Overcoming the Obsessive Urge to Pick at My Pimples

[Written By Annegret Maja Fiedler]

[Image By Annegret Maja Fiedler//20th Century Fox Animation Studios]

Trigger Warning: Discussions of mental illness, blood (minor), body hatred and self-harm (ritualistic).

Since the age of eight, I have struggled with acne and dermatillomania, which also known as skin-picking or excoriation disorder. Dermatillomania is characterised by uncontrollable picking at skin on any area of the body, which can lead to emotional and physical damage. It can be triggered by boredom, negative feelings, and skin conditions such as acne or eczema. My toxic relationship with dermatillomania began with squeezing zits on my forehead before bed. I found it oddly comforting and addictive; perhaps for the same reason YouTube channels such as Dr. Sandra Lee (aka Dr. Pimple Popper) have gained millions of subscribers.

By the age of twelve, my acne and skin-picking had become unmanageable. Despite countless dermatologist visits, facial treatments, and prescribed medication, my skin would not significantly improve. Simultaneously, I was constantly told by family members and friends to “just stop picking at my pimples”. However, skin-picking had become an act of self-punishment, reward, and distraction from stress for me.

I would also frequently find myself scanning for bumps to attack with fingernails, tweezers or pins whenever I looked at myself in the mirror or touched my face. I found it impossible to stop. The consequences of this ritual exposed my skin to infections leading to more breakouts, permanent scarring, and embarrassment. My permanently scarred, swollen and bleeding skin on my face lead to low self-esteem. This contributed to, but was also triggered by my deteriorating mental health. Throughout most of my teenage years I felt ugly, trapped and worthless due to this vicious cycle.

Fortunately, at the age of twenty, my face seemed to clear up, and I began to stop picking at my skin. This turning point occurred after my acne was so severe it was too painful to move my eyebrows. I would cry for hours before leaving my flat and customers at work would give me unsolicited advice. My face was covered with pus-filled craters that I would try to puncture, and it hurt when I applied concealer. I was annoyed by how much my appearance bothered me and wondered whether I was just vain. One day, I felt so distressed that I stormed into the doctor’s office, and demanded that they prescribe me Accutane, an oral retinoid with severe side-effects. The GP reluctantly placed me on the waiting list to visit a clinic for it, prescribed antibiotics—which I had tried in the past— and hormonal contraceptives. However, within six months my skin steadily cleared up without Accutane. As a result, I became less triggered to pick at my face. Extensive professional treatments for Generalised Anxiety Disorder, Major Depressive Disorder and Obsessive Compulsive Disorder have also helped me cope with dermatillomania.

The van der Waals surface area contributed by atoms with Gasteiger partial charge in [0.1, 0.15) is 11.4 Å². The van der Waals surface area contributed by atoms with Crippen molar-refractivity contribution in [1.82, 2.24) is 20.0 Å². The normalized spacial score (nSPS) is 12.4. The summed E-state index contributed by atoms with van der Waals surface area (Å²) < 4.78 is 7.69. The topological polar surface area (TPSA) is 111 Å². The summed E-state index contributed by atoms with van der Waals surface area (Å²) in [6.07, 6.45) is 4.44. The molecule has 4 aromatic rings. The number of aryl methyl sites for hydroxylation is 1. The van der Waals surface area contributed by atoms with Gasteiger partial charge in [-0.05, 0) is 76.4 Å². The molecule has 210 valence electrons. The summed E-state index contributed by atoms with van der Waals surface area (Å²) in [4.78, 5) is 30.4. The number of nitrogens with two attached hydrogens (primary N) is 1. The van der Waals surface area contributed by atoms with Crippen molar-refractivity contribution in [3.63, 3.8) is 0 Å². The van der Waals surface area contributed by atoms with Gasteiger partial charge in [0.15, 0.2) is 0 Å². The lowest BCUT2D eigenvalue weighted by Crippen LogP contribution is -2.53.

Although my skin is not perfect, I am able to care for it and avoid my dermatillomania triggers. Limiting animal products in my diet, using the contraceptive patch and following a strict skin care have been keeping my face clear. I occasionally get a few pimples, but I am able to accept them. Through therapy I have been able cope with mental illness and fight my skin-picking compulsions. Learning how to reduce low mood, anxiety, and stress levels has decreased any skin-picking urges. I have also become more aware of my thought processes and actions. I am now able to successfully talk myself out of destructive behavior. I can forgive myself if I relapse, which occurs very rarely. To actively prevent myself from picking, I still keep my nails short and dab bentonite clay mask, tea tree oil or some Differin—a prescribed topical retinoid gel—on areas that I am tempted to pick.

I am incredibly thankful for the help I have received in the past, and will never take clear skin or stable mental health for granted. It has taken me over a decade of trying many different treatments, and unlearning damaging habits to feel like I am finally overcoming dermatillomania for good at the age of twenty-two. Although I still have my bad days, and have a fear of severe breakouts, I have higher levels of self-worth now. I am more accepting of my appearance and emotional needs. If my skin worsens again in the future—which could happen when I stop using hormonal contraception—I am confident that I will cope with it better than I have in the past.

If you think you may be struggling with acne and dermatillomania, I want you to know there are others who can relate to your obstacles. You deserve to feel confident, attractive, and loved, regardless of the condition of your skin. I highly encourage you to not give up, and to seek advice from your local GP or counselling service.


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